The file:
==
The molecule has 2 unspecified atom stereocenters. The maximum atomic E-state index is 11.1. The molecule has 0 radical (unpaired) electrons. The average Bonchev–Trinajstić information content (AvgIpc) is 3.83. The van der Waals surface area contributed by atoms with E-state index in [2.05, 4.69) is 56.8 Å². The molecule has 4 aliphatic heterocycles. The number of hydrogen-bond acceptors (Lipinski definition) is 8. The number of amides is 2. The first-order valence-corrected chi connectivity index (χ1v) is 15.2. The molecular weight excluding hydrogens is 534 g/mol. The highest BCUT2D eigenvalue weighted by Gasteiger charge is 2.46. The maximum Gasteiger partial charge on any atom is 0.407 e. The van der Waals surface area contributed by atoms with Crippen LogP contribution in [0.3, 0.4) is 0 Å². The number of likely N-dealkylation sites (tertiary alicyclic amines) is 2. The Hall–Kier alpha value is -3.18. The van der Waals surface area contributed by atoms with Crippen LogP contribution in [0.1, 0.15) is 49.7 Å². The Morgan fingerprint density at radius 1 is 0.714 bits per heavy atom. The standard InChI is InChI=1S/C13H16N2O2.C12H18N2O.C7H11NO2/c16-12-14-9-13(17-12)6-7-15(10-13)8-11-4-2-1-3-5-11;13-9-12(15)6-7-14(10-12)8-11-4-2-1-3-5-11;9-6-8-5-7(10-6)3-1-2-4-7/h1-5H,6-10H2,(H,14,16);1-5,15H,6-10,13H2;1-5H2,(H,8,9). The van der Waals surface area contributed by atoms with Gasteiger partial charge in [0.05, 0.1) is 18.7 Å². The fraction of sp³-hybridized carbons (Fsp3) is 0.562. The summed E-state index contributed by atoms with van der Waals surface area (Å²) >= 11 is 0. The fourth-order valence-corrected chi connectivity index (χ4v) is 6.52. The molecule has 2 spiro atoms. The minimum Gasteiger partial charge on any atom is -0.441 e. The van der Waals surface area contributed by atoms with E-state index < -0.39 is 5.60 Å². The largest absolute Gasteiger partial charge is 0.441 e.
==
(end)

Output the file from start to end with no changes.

The molecule has 2 unspecified atom stereocenters. The maximum atomic E-state index is 11.1. The molecule has 0 radical (unpaired) electrons. The average Bonchev–Trinajstić information content (AvgIpc) is 3.83. The van der Waals surface area contributed by atoms with E-state index in [2.05, 4.69) is 56.8 Å². The molecule has 4 aliphatic heterocycles. The number of hydrogen-bond acceptors (Lipinski definition) is 8. The number of amides is 2. The first-order valence-corrected chi connectivity index (χ1v) is 15.2. The molecular weight excluding hydrogens is 534 g/mol. The highest BCUT2D eigenvalue weighted by Gasteiger charge is 2.46. The maximum Gasteiger partial charge on any atom is 0.407 e. The van der Waals surface area contributed by atoms with Crippen LogP contribution in [0.3, 0.4) is 0 Å². The number of likely N-dealkylation sites (tertiary alicyclic amines) is 2. The Hall–Kier alpha value is -3.18. The van der Waals surface area contributed by atoms with Crippen LogP contribution in [0.1, 0.15) is 49.7 Å². The Morgan fingerprint density at radius 1 is 0.714 bits per heavy atom. The standard InChI is InChI=1S/C13H16N2O2.C12H18N2O.C7H11NO2/c16-12-14-9-13(17-12)6-7-15(10-13)8-11-4-2-1-3-5-11;13-9-12(15)6-7-14(10-12)8-11-4-2-1-3-5-11;9-6-8-5-7(10-6)3-1-2-4-7/h1-5H,6-10H2,(H,14,16);1-5,15H,6-10,13H2;1-5H2,(H,8,9). The van der Waals surface area contributed by atoms with Gasteiger partial charge in [0.05, 0.1) is 18.7 Å². The fraction of sp³-hybridized carbons (Fsp3) is 0.562. The summed E-state index contributed by atoms with van der Waals surface area (Å²) >= 11 is 0. The fourth-order valence-corrected chi connectivity index (χ4v) is 6.52. The molecule has 2 spiro atoms. The minimum Gasteiger partial charge on any atom is -0.441 e. The van der Waals surface area contributed by atoms with E-state index < -0.39 is 5.60 Å². The largest absolute Gasteiger partial charge is 0.441 e.